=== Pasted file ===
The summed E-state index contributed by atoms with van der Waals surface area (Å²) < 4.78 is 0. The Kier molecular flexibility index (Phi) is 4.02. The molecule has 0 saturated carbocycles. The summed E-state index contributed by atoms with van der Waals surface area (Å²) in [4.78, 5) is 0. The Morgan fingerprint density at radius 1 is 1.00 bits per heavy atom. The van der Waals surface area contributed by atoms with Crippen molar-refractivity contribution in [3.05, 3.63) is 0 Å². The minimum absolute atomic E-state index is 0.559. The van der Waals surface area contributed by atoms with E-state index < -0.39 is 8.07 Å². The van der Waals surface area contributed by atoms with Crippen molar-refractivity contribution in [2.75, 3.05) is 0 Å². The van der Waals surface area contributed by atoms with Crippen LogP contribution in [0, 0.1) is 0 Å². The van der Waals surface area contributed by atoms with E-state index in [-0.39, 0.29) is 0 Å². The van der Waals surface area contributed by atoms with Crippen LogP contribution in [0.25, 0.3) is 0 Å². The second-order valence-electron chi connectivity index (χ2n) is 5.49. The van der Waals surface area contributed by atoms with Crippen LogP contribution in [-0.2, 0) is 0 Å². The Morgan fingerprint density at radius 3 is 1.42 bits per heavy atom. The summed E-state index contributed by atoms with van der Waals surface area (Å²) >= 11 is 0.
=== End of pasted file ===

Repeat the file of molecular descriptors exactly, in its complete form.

The summed E-state index contributed by atoms with van der Waals surface area (Å²) < 4.78 is 0. The Kier molecular flexibility index (Phi) is 4.02. The molecule has 0 saturated carbocycles. The summed E-state index contributed by atoms with van der Waals surface area (Å²) in [4.78, 5) is 0. The Morgan fingerprint density at radius 1 is 1.00 bits per heavy atom. The van der Waals surface area contributed by atoms with Crippen molar-refractivity contribution in [3.05, 3.63) is 0 Å². The minimum absolute atomic E-state index is 0.559. The van der Waals surface area contributed by atoms with E-state index < -0.39 is 8.07 Å². The van der Waals surface area contributed by atoms with Crippen molar-refractivity contribution in [2.75, 3.05) is 0 Å². The van der Waals surface area contributed by atoms with Crippen LogP contribution in [0, 0.1) is 0 Å². The van der Waals surface area contributed by atoms with E-state index in [-0.39, 0.29) is 0 Å². The van der Waals surface area contributed by atoms with Crippen LogP contribution in [0.25, 0.3) is 0 Å². The second-order valence-electron chi connectivity index (χ2n) is 5.49. The van der Waals surface area contributed by atoms with Crippen LogP contribution in [-0.2, 0) is 0 Å². The Morgan fingerprint density at radius 3 is 1.42 bits per heavy atom. The summed E-state index contributed by atoms with van der Waals surface area (Å²) >= 11 is 0.